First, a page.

(Bloomberg) — The most valuable part of tiny biotech Knight Therapeutics Inc.’s new treatment for a rare tropical disease isn’t the drug. It’s a $125 million piece of paperwork that came with its approval from the FDA.
When Knight’s drug, Impavido, was approved in March, the U.S. Food and Drug Administration awarded one of its first priority review vouchers — the cornerstone of an seven-year-old program to entice drugmakers into developing medicines for diseases that sicken millions but are never likely to be big moneymakers. Knight agreed to sell the voucher six months later.
The voucher, a ticket to move any drug to the front of the line at the FDA, could be worth billions to a company that uses it to jump ahead of a competitor — or takes it off the market so a rival can’t use it. The payment Knight fetched from Gilead Sciences Inc. was about double the only previous voucher sale on record, and prices are poised to balloon further as drugmakers seek even a brief head start for new products.
The typical FDA review takes about 10 months, and priority reviews cut the wait to about six months. “If you have a multibillion-dollar drug, four months is worth a lot,” said Howard Liang, an analyst at Leerink Partners.
For small pharmaceutical companies like Knight, vouchers are a way to help turn a profit in a field where taking a drug from invention to use can cost about $1 billion, according to a 2010 study in the journal Nature. Knight had about $200 million in cash before the deal with Gilead.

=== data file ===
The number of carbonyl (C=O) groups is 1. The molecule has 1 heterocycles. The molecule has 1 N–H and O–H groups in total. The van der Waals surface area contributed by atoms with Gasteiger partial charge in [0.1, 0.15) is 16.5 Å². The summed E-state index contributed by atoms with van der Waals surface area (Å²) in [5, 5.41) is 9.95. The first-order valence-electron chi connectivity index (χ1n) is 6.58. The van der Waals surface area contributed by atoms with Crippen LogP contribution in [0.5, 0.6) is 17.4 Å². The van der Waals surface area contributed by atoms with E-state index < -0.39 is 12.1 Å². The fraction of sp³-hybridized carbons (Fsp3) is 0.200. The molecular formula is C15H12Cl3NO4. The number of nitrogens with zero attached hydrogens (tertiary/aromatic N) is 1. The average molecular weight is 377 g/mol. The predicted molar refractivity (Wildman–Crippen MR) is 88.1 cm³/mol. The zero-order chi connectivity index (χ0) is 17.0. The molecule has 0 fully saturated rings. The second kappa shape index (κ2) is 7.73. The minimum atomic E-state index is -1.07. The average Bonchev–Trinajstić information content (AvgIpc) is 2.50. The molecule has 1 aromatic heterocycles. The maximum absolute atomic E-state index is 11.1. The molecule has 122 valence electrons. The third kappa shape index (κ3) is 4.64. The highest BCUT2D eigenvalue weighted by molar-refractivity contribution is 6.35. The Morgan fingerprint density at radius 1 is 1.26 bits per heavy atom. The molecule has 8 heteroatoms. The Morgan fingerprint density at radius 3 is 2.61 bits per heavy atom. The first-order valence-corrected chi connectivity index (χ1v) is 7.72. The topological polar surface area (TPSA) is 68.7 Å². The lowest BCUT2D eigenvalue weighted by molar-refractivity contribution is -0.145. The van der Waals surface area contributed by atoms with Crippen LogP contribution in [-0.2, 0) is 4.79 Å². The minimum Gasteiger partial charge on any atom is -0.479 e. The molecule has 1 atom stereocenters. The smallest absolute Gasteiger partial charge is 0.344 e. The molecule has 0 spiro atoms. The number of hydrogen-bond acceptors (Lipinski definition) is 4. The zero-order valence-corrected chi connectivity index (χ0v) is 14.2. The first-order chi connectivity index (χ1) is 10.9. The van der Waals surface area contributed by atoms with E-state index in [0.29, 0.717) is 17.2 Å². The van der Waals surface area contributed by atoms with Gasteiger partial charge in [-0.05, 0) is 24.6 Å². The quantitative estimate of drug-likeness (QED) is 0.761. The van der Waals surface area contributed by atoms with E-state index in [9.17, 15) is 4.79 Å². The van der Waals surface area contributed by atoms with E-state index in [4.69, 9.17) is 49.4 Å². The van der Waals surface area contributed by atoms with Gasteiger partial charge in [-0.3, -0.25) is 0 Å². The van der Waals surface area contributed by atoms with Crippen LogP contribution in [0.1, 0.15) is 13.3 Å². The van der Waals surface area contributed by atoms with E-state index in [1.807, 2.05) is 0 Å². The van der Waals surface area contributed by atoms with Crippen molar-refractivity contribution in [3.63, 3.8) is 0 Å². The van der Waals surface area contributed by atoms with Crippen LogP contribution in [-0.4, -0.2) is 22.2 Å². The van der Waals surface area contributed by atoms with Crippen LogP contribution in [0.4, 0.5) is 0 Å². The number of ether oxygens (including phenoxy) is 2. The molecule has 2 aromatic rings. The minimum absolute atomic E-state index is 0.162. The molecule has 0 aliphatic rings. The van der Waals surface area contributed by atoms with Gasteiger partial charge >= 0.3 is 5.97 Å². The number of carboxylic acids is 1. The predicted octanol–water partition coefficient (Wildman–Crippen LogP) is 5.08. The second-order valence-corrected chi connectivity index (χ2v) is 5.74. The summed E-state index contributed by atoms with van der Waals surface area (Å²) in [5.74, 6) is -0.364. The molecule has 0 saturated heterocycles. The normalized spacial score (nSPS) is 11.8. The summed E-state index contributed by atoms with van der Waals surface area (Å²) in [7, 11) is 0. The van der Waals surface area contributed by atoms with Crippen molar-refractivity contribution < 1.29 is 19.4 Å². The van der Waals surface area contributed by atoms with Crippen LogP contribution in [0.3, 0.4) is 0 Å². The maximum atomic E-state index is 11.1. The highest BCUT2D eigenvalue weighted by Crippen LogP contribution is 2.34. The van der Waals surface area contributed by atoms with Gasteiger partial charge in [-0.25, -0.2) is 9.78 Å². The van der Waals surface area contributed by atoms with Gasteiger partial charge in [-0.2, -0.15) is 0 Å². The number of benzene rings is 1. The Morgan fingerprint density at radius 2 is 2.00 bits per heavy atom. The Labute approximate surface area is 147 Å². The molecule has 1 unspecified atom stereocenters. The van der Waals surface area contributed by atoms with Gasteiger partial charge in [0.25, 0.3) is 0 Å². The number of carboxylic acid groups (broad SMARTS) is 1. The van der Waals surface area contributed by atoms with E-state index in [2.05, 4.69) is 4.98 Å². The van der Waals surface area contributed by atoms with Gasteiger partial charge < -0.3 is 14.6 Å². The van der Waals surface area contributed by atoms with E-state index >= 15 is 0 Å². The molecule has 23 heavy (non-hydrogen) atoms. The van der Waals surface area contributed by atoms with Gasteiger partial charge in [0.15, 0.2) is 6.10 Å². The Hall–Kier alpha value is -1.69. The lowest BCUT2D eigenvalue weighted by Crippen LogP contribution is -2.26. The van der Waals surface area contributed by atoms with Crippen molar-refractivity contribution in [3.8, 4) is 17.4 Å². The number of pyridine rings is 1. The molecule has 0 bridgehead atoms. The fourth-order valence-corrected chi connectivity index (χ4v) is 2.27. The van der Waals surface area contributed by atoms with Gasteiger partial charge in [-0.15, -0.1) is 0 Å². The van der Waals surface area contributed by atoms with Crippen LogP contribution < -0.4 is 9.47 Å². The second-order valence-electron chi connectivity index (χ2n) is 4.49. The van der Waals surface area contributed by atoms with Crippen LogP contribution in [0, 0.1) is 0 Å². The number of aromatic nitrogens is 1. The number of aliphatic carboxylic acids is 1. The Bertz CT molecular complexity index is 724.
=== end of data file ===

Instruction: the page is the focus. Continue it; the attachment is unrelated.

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The FDA’s voucher program was first proposed in a 2006 academic paper and became law the following year, to be used for diseases like malaria, cholera and dengue fever.
The market for the VIP passes has taken a while to pick up speed, with only four granted so far. Novartis AG received one in 2009 for its Coartem to treat malaria, which the company used to accelerate review of a gout drug that failed. Johnson & Johnson hasn’t yet used a voucher it got in 2012 for Sirturo, which treats tuberculosis.
Regeneron Pharmaceuticals Inc. and Sanofi were the first to buy a voucher in the market, paying $67.5 million for the one BioMarin Pharmaceutical Inc. was awarded last February. They’ve said they’ll use the pass to eliminate rival Amgen Inc.’s lead in bringing to market a potential blockbuster drug to treat ultra-high bad cholesterol levels. Amgen submitted its drug in August, while Sanofi and Regeneron planned to submit theirs late last year. The voucher could draw them even.
Gilead is still deciding how it will use the voucher it bought from Knight, said Cara Miller, a spokeswoman. The company may have acquired it simply to keep out of the hands of Merck & Co., which is developing a rival hepatitis C drug, according to RBC Capital Markets. Gilead declined to comment further.